Communication dean heads back to the classroom

David Jaffe chats with students in the broadcasting television studio.

After 17 years as dean of the Eugene M. and Christine E. Lynn College of Communication and Design (formerly known as the College of International Communication), David Jaffe will pursue his original passion at Lynn University: teaching.

Beginning in Fall 2019, he will return to a full-time faculty role, focusing on subjects ranging from journalism to emerging media.

Jaffe joined Lynn in August 2001, after returning to the U.S. following a four-year stint with his wife and children in Israel working in high-tech communications. The move to Israel occurred after retiring from the University of Oklahoma as emeritus professor of journalism and mass communication.

Once settled in South Florida, he joined Lynn’s College of International Communication and worked with former NBC-TV correspondent Irving R. Levine, the college’s founding dean. Shortly thereafter, he was asked to serve as associate dean and two years later, following Levine’s retirement, was appointed dean. He agreed to take it on for a year or so.

Seventeen years later …

Under Jaffe’s leadership, the college increased its emphasis on experiential learning and emerging media technology to equip students with broad-based skills for successful media careers in a world of evolving media. Over the years, the college grew from one full-time faculty member (Jaffe) to 28 full-time faculty, five staff and several adjunct faculty.

After Lynn’s acquisition of the Digital Media Arts College in October 2017, he helped integrate DMAC students, faculty and academic programs into the expanded and renamed College of Communication and Design.

“It has always been my plan to teach,” he said. Now that the integration of DMAC is complete, he felt the time was right.

Jaffe shares his journey as dean, the evolution of the college and vision for the future in this Q&A:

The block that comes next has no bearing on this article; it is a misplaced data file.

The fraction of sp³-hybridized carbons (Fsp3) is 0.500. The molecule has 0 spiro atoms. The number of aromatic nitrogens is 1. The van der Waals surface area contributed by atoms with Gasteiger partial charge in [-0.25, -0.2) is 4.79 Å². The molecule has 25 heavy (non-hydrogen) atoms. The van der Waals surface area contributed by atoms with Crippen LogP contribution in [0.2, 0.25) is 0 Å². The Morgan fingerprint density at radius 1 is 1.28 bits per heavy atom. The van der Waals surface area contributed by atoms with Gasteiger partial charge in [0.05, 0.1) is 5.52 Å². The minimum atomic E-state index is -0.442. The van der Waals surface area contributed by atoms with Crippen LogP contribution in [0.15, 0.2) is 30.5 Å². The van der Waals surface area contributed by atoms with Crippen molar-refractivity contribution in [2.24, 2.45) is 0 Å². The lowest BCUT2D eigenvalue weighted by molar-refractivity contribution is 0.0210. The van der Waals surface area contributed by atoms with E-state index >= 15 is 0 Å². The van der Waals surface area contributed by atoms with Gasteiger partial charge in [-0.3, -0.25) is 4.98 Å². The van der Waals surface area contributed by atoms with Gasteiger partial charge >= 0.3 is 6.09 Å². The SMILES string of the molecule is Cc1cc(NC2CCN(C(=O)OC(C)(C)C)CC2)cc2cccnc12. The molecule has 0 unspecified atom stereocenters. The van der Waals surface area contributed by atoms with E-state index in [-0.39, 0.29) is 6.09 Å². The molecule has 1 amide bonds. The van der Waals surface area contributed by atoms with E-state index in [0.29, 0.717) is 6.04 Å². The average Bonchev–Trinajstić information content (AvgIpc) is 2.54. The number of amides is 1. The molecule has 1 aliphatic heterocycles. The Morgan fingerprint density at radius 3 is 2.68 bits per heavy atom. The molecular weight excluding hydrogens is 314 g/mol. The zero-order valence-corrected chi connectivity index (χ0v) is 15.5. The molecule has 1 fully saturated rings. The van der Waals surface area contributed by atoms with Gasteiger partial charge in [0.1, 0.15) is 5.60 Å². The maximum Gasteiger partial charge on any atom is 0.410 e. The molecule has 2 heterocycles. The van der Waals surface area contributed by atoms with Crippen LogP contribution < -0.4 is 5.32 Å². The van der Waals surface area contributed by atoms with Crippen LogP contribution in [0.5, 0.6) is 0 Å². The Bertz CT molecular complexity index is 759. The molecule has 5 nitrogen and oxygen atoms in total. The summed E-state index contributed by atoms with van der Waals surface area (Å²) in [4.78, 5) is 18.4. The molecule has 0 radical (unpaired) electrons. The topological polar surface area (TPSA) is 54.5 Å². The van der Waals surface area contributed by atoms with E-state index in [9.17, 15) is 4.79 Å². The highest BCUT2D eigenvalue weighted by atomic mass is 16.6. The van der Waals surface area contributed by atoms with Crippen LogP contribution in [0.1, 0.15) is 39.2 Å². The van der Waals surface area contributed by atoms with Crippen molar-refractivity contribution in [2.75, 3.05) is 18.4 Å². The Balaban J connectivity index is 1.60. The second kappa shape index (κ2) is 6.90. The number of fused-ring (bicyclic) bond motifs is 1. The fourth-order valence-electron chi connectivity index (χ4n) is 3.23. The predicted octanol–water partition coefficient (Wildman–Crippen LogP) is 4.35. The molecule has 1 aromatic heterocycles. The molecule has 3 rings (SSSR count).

How has the college changed over the years, especially now that it has acquired DMAC?

It was originally called the College of International Studies, since Levine was originally known for his foreign reporting. Because the focus was on journalism and communication, the word “studies” was dropped and replaced with communication soon afterward. Our academic programs emphasize teaching students how to create content for the mass media. The college expanded dramatically in several areas: film and TV; advertising, social media and public relations, and design and graphic arts with DMAC being a good fit for students whose creativity is more visually focused.

How has Lynn’s communication program distinguished itself from other schools?

1) Our focus is on experiential learning or learning by doing, a component in all of our undergraduate majors and minors;

2) iPulse became a daily print publication and also took advantage of advancing technology for online delivery of video; and

3) We incorporated emerging technology in media into all our programs.

Lynn students will soon benefit from your considerable professional, academic and administrative experience. What does the return to teaching mean to you?

Being dean is not what brought me into academe, rather it was the dynamic of teaching. So I’m looking forward to teaching again. I’ll be stepping into a world with a greater emphasis on documenting the achievement of student learning outcomes and working with more sophisticated classroom management systems. But I’ll do what I did before, upgraded with newer technology. And it gives me an opportunity to massage ideas and see where they lead, an important component in the academy.

What does the future hold?

We’re teaching not just for today, but for tomorrow. Virtual reality is the next significant media-related frontier. The New York Times already has VR news stories. Imagine a journalist reporting, say, from a war zone with a 360-degree view. That will mark a change in journalism, just as radio and then TV changed journalism. Changes like that affect the way we interpret the world.

What advice would you give to your successor?

Stick with your vision and recognize the importance of shared governance within the college. It’s important to weave ideas that are generated by faculty and staff into that overall vision, ideas that will benefit students. Also, stay focused on academics.

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